Nonprofit Resource Allocation Decisions: A Study of Marginal versus Average Spending
40 Pages Posted: 20 Nov 2010 Last revised: 25 Jan 2012
Date Written: January 19, 2012
Charitable organizations are often evaluated by donors and regulators based on various efficiency ratios, including the program ratio. We explore whether charities conform to donor pressure to maintain or improve program ratios when allocating resources. We use a sample of 5,626 charities between 1986 and 2007 and compare marginal spending patterns to average spending patterns in the prior period when budgets change. We provide evidence that in most instances, spending patterns do not change when budget increases are less than fifteen percent. That is, program ratios do not change on average. However, the paper documents that small charities, those that rely little on contributions, charities not funded by the government, and organizations that do not fundraise make resource allocation decisions that decrease the program ratio when budgets increase. These findings provide evidence that some charities feel less pressure to conform to donor pressure than others. We find that when budgets decrease, charity managers make resource allocation decisions that decrease the program ratio. This asymmetry suggests that charity managers are more willing to report declining program ratios when budgets decrease but not improve program ratios when budgets increase.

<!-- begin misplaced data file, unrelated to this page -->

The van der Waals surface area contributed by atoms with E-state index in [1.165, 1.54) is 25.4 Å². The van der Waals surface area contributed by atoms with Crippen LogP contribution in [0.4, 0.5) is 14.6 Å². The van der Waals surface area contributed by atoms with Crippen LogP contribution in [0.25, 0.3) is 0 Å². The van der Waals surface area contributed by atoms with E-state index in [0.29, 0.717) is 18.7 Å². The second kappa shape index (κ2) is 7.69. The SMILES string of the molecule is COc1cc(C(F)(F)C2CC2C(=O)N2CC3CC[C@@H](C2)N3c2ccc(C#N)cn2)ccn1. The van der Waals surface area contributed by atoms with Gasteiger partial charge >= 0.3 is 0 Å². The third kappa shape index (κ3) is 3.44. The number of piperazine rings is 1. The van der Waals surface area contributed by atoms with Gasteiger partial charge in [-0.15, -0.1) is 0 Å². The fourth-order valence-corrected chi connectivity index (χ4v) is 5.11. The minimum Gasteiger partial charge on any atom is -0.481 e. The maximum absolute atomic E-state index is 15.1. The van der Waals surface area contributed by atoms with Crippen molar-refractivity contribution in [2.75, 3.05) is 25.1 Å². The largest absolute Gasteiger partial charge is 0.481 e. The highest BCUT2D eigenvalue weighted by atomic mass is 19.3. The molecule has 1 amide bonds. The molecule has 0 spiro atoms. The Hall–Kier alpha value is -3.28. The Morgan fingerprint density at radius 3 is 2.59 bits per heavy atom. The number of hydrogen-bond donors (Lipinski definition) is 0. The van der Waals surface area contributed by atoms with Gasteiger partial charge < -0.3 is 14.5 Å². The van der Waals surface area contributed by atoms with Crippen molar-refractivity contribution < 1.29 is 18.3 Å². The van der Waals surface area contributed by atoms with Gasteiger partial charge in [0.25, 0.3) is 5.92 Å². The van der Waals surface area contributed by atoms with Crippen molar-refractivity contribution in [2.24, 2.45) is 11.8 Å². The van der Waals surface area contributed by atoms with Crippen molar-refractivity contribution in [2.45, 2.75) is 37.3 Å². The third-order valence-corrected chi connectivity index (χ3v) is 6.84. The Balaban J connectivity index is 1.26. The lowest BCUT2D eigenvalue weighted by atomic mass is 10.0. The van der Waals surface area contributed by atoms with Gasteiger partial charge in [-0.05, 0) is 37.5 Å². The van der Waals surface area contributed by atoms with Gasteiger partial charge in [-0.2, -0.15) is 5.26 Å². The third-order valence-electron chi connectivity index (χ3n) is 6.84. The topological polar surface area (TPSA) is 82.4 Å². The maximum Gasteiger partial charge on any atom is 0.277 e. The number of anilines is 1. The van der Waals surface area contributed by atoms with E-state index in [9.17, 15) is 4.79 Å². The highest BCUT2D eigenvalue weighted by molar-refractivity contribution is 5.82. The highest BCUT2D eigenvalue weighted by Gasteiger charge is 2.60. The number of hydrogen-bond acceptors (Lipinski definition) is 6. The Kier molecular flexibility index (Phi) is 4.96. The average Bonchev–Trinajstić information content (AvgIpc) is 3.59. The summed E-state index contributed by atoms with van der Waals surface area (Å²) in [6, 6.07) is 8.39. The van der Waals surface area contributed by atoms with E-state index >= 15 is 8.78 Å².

Keywords: Charity, Nonprofit, Efficiency, Program Ratio, Marginal Spending
JEL Classification: H39, L31, M41
Suggested Citation: Suggested Citation